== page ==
You might put in eight hours a day at the office, but how much of that time is really spent on productive work?
According to a McKinsey Global Institute study, only 39% of an employee’s time is spent on role-specific tasks. The other 61%? Slogging through email, trying to find a missing file, or syncing with co-workers. How do you save what time you can, and make sure the remaining moments count?
1. Cut as many meetings as you can
According to an Opinion Matters survey, employees spend four hours per week in meetings, and they consider more than half of those hours a waste of time.
Studies suggest you should start by cutting status update syncs, a common— but unpopular—type of meeting where little actual work gets done. Among rank-and-file employees, it’s often voted the worst sync of the week.
Next, think about meeting participants. Do you really need three representatives from Sales and two from Marketing? Resist the temptation to invite extra co-workers “just in case.” More often, your team members will be better off using the time to work on their own projects.
One-on-one check-ins can be a good alternative in many cases—an opportunity for two key representatives to hash out details before the full group weighs in on a final decision.
Finally, think carefully about what information you need to communicate before scheduling (or attending) a formal meeting. Many times, key info can be communicated in other ways, like in shared online documents, with chat software, or even at the coffee maker.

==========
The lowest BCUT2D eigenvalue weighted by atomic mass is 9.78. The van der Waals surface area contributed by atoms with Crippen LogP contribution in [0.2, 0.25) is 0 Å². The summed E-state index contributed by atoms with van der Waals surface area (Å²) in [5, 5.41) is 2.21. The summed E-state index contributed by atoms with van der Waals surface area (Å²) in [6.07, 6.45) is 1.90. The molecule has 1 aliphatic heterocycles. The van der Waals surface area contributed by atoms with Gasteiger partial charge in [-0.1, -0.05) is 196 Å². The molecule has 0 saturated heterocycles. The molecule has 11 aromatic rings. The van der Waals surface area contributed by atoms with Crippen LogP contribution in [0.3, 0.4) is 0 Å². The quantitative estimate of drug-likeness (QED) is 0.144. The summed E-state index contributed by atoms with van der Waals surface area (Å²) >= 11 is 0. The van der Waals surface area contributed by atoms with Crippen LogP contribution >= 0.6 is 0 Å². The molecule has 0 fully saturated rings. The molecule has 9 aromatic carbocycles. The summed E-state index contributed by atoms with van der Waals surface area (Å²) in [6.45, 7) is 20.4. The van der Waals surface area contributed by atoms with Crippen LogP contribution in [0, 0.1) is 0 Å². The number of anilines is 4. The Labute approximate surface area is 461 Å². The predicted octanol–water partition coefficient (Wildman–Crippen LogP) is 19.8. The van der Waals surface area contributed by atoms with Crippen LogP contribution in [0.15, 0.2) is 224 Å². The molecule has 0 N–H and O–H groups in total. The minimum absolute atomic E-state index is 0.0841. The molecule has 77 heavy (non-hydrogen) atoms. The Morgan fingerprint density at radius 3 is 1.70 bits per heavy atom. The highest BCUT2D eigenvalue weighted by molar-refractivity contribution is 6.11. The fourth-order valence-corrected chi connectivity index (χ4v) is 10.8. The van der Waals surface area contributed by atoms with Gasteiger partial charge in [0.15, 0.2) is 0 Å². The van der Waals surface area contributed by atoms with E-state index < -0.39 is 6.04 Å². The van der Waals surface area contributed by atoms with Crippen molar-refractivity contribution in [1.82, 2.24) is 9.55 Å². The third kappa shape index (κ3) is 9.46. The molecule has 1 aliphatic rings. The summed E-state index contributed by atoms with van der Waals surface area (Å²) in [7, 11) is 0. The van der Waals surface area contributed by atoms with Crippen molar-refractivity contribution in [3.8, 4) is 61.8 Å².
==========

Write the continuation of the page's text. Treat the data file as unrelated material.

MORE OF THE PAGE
Each of these methods allows employees to receive and respond to information within their own workflow, rather than making them drop their work and sit in a conference room.
2. Change how you interact with co-workers
Collaborating with co-workers can greatly increase productivity. But there are better and worse ways to go about it.
According to a Time Magazine report, the average employee gets interrupted seven times per hour—and 80 percent of those interruptions are trivial. Instead of asking each question as it comes along, try making a list of queries, then asking them all at once when the right co-worker is available. Oftentimes, employees will stumble across the answer they need on their own, or else realize their first four questions were really just stepping stones toward a larger fifth question.
Suppose, however, that you’re the one getting interrupted. How can you send the right message to well-meaning co-workers without being rude?
Instead of establishing an elaborate communication policy or schedule, most people find simple, human signals work best. Try putting on headphones when focusing to communicate “do not disturb.” Consider changing work spaces if the problem persists.
Even if some of these strategies might seem passive, most colleagues will gradually adapt to your signals, whether consciously or not.
3. Phase out email as much as possible
In a 2012 UC Irvine study, 13 employees went without email for five days. The results were positive: the participants were able to increase focus and meaningfully reduce stress.
Email itself isn’t the problem; it’s how we’re using it in today’s workplace. Where emails were once information-rich messages, they’ve started to become more like text messages. A Yahoo Labs study found that the most typical email response is between five and 43 words—in other words, quick acknowledgements and simple follow-up questions.